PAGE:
SEN. Christopher Lawrence “Bong” Go has joined organized labor and other caused-oriented groups in pushing for a law that will grant equal protection rights to people with different sexual orientation and gender identity.
Go and the Trade Union Congress of the Philippines (TUCP), among other groups, expressed their full support to the proposed Sexual Orientation and Gender Identity and Expression (Sogie) Equality bill, which the Senate tackled following an incident involving Gretchen Diez, a transgender woman, at a Quezon City mall.
Diez was arrested on Tuesday after she took a video using her mobile phone of how she was prevented by a janitor from entering the women’s comfort room at the Farmer’s Market mall in Cubao.
In his manifestation of support, Go said his home city of Davao had the same measure to safeguard the rights of the Davaoeño lesbian, gay, bisexual, transgender and queer (LGBTQ) community.
“Suportado ko po ito (I support this bill). In fact, sa Davao po, meron kaming (we have) anti-discrimination ordinance. It declares as unlawful the acts and conduct of discrimination based on sex, gender identity, sexual orientation, race, color, descent, national or ethnic origin,” he said.
Go urged the Senate to ensure that all citizens are treated equally and justly, especially gender minorities who also contribute to the country’s development.
“We are all equal under the law and it is our duty in this institution to ensure that all Filipinos — regardless of… age, sex, religion, ethnicity or gender orientation — are treated equally and justly,” Go said.
“Moreover, it is only right to protect the welfare of our country’s gender minorities, who have contributed to our development and nation-building, and have served and continue to serve the Filipino people well,” he added.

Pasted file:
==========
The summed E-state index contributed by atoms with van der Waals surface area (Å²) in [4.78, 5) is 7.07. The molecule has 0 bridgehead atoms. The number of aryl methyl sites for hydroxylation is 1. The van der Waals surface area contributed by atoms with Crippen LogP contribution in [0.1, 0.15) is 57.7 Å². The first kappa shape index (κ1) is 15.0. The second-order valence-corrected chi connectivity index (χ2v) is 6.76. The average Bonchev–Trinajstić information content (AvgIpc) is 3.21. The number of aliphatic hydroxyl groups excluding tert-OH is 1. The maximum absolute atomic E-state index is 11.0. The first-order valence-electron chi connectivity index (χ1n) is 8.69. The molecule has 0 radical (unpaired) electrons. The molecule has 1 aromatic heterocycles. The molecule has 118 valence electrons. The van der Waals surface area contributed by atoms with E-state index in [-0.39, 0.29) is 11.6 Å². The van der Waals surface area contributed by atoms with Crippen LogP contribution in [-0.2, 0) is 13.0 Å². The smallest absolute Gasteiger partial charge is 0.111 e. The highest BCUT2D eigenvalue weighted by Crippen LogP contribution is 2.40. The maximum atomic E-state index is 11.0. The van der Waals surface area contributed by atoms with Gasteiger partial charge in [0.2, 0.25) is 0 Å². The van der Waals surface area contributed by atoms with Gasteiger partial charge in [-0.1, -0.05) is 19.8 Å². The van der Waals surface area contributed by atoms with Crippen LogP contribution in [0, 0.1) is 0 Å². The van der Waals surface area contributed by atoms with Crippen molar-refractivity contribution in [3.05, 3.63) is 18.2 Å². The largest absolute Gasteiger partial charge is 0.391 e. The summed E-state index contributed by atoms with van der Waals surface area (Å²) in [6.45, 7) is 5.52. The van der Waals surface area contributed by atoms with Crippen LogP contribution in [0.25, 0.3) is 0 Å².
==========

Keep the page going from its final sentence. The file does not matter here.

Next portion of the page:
Meanwhile, the TUCP denounced what happened to Diez and warned that such incidents would continue without an anti-discrimination law.
“This type of discrimination is bound to happen because there is also no mandatory Sogie-sensitive and responsive workplace and business policy standards that businesses and employers must abide to,” it added.
Also on Thursday, Senate Majority Leader Juan Miguel Zubiri said he was open to proposals to create “gender free” or “unisex” restrooms.
The senator noted that Sen. Juan Edgardo “Sonny” Angara filed an anti-discrimination bill that will address all concerns of LGBTQ community.
“I fully support that,” he said, referring to Senate Bill 137, or the “Comprehensive Anti-Discrimination Act of 2019,” to cover as wide a range of discriminatory practices as possible.
Zubiri noted that some restrooms abroad have no signage whether they are exclusive for male and female use “to accommodate LGBT.”
“I think there is no problem [with that]. If there are ordinances and if the law is passed, they just have to tweak their restroom setup in the future,” he said in a chance interview.
“For example, we would like to ask the malls, it may cost them a bit, to set up new restroom for particular sector. [If] there are unisex toilets, you just go to private toilets. There should be no more urinals. You just lock the door [and use it] whether you are male or female,” Zubiri said.
Asked whether the comfort room at the second floor of the Senate can be converted into “gender free” one, Zubiri said, “Why not? We can start in the Senate.”
Angara deplored that while the Philippines had come a long way in terms of being an open and equitable society, “there is still a lot more to be done to totally eliminate all forms of discrimination in the country.”
The bill prescribes a penalty of one to six years imprisonment and/or a fine of up to P500,000 for any person found to have committed acts of discrimination.
WITH BERNADETTE E. TAMAYO